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We also worked on some items for the kids to display at the Kids Marketplace during our upcoming homeschool conference. The girls made bookmarks with craft (popsicle) sticks, glitter glue and construction paper. They have also made some little blank journals, mini journals, and even a photo frame. We need to think of a name for our little business venture and make a sign. I have a stack of posterboards and will have to remember to put a few in our luggage.

Later, we worked on O7’s Eiffel Tower puzzle, a 3-D model that one of her friends gave her at our recent Paris-themed birthday party. The puzzle/model was not that hard to figure out, but it was a little tricky in spots. It came out great, though. Now they have an Eiffel Tower for their LPS figures to visit. How fun, for the Pets to hang out in Paris!

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Tonight we are headed to Open Gym for a few hours of activity. It will be good for them to have some time to burn off some energy. Between the weather and being sick, we’ve been confined to the house for a while now.

Symphonette 1-15-2013

S8 and I both ended up sick Sunday night, so we missed swimming and violin yesterday.  We are going to reschedule violin for later in the week, but swimming has a tight schedule and the policy is that if you miss a lesson, you are just out.  But missing was the only option, under the circumstances.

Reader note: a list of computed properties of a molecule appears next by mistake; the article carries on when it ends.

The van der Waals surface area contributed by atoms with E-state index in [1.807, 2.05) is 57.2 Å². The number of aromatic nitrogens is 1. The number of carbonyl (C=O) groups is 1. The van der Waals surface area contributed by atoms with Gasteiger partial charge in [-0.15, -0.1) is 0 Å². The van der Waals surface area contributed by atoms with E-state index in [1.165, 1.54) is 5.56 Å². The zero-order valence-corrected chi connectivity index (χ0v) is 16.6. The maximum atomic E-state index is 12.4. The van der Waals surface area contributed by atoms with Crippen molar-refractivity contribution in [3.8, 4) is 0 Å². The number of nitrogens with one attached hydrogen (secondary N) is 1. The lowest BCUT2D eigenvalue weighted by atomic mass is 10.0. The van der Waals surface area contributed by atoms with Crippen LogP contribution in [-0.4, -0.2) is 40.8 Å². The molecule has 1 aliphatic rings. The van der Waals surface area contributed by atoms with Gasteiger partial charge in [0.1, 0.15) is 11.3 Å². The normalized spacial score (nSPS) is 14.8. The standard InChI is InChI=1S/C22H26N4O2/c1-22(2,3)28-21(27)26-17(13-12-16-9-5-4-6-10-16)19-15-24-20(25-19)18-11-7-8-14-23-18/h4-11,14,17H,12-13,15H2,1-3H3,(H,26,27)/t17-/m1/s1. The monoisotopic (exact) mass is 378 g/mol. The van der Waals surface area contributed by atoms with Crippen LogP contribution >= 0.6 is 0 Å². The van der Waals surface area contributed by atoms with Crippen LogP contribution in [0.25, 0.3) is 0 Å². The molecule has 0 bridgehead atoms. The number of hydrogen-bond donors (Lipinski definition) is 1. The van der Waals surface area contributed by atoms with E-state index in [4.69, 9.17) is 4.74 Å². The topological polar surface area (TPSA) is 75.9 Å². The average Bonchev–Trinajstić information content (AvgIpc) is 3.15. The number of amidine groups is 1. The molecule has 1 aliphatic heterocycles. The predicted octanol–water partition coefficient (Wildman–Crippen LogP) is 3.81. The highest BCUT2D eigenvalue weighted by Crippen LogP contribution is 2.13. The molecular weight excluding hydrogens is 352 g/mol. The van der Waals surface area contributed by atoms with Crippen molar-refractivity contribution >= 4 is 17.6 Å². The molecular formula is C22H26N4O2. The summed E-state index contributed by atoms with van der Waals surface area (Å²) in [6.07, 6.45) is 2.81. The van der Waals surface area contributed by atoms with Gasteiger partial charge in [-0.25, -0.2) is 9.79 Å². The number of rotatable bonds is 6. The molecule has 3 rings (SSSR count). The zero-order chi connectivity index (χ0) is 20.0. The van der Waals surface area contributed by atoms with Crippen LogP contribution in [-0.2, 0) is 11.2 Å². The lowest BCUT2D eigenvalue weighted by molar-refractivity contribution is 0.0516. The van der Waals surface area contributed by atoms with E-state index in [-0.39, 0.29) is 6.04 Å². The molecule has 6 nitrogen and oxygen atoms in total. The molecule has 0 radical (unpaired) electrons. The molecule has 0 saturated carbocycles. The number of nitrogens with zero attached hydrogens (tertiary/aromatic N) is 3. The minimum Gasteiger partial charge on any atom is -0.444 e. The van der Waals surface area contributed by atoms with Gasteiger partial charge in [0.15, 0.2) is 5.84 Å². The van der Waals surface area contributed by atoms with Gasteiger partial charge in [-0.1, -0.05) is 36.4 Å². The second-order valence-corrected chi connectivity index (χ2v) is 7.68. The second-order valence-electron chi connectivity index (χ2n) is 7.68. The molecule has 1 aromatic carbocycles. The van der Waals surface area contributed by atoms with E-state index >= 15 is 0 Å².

Today we felt much better and did our math and violin practice.  In the evening, I took S8 to her second symphonette rehearsal.  She was beaming when she came out.  Apparently she was able to play quite a bit of the music and felt a little surge of pride when she told me about it.  I am happy for her.

 

Young Historians Club, Session 2

Today was the second meeting of the 2012-13 “Young Historians Club”.

S8 forgot her folder, which contained all the memory cards she worked on from the last meeting.  She was very upset to discover she had left it on the bar at home.  But it was a good lesson for her about being responsible, and she ended up not really needing it for today’s class.  Fortunately, she had remembered her box of supplies.

Today’s topic was “Our Constitution”, and they focused on the actual document.  (Last month’s program focused on the men who wrote the Constitution.)  They learned about the articles and also the Electoral College.  Their homework is to make a flip book of the Bill of Rights.  I also have to print off a copy of the Constitution for her to put in the folder.

Next month’s topic will be “The Commander In-Chief”.

After Young Historians, we took O7 up to her gym class.  She had a proper leotard to wear tonight and was very eager to go.  I think S8 was a little bit jealous, but she managed to suffer through.  I let her play some Sudoku on my phone as a consolation prize.  She picked it up pretty quickly and now I think she’s hooked- just like her mother.